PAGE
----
- (void) bindAttribs: (GLfloat * triangleData) {/ / two / / Shader enabled attribute in attribute vec4 position; / / attribute vec4 color; GLuint positionAttribLocation = glGetAttribLocation (self.shaderProgram, position); glEnableVertexAttribArray (positionAttribLocation); GLuint colorAttribLocation = glGetAttribLocation (self.shaderProgram, normal); glEnableVertexAttribArray (colorAttribLocation); / / shader position and color glVertexAttribPointer (GLuint / indx, the assignment of GLint size, GLenum type, GLboolean normalized, GLsizei stride, const GLvoid* PTR) Get Location / / indx: / / size: above to have several types of type data, such as location x, y, Z three GLfloat elements, the value is 3 A / / type: Just like elements in an array data type / / normalized: / / stride: temporarily not every point contains several byte, is 6 GLfloat, in the case of the X, y, Z, R, G, B / ptr: data pointer at the beginning of the position is to start over, color skip 3 GLFloat size glVertexAttribPointer (positionAttribLocation, 3, GL_FLOAT, GL_FALSE, 6 * sizeof (GLfloat), (char * triangleData)); glVertexAttribPointer (colorAttribLocation, 3, GL_FLOAT, GL_FALSE, 6 * sizeof (GLfloat), (char * triangleData) + 3 * sizeof (GLfloat));}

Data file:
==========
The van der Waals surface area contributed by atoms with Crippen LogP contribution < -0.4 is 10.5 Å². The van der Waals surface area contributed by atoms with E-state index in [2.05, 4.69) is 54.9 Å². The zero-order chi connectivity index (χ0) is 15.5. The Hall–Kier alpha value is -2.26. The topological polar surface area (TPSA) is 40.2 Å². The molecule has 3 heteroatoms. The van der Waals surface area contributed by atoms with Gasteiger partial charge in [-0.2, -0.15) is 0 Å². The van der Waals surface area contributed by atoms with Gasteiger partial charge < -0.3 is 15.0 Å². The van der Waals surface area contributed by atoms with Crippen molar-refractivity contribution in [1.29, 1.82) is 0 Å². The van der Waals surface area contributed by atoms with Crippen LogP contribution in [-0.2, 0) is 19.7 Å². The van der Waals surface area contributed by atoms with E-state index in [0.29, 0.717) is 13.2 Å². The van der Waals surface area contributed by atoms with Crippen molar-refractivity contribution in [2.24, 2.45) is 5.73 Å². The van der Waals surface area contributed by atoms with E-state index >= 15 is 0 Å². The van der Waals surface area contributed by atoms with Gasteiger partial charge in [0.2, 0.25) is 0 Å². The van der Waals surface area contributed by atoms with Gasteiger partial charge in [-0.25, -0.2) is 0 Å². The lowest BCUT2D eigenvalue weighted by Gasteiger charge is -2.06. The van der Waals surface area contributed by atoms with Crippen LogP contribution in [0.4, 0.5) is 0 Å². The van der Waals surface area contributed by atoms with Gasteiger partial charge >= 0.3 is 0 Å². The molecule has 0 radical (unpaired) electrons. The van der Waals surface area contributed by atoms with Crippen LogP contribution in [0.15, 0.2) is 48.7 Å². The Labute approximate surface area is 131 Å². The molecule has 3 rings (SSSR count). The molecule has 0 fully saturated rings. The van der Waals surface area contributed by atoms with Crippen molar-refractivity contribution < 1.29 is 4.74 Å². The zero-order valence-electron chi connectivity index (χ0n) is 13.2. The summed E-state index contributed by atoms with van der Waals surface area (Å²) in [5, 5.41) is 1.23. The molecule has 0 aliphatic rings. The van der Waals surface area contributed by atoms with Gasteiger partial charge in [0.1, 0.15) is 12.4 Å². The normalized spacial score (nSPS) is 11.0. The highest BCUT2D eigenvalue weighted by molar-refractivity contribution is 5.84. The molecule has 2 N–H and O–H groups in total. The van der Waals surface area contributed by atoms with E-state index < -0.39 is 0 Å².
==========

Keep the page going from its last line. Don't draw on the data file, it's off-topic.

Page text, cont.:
Then prepare the normal vector data.

- (void) drawXPlanes static GLfloat {triangleData[] = {/ / X 0.5 axis plane 0.5, -0.5, 0.5f, 1, 0, 0, 0.5, -0.5f, -0.5f, 1, 0, 0, 0.5, 0.5f, -0.5f, 1, 0, 0, 0.5, 0.5, 1, 0, -0.5f. 0, 0.5, 0.5f, 0.5f, 1, 0, 0, 0.5, -0.5f, 0.5f, 1, 0, 0, -0.5 / / X axis plane -0.5, -0.5, 0.5f, -1, 0, 0, -0.5, -0.5f, -0.5f, -1, 0, 0, -0.5, 0.5f, -0.5f, -1 0, 0, 0.5, -0.5, -0.5f, -1, 0, 0, -0.5, 0.5f, 0.5f, -1, 0, 0, -0.5, -0.5f, 0.5f, -1, 0, 0}; [self bindAttribs:triangleData]; glDrawArrays (GL_TRIANGLES, 0, 12);}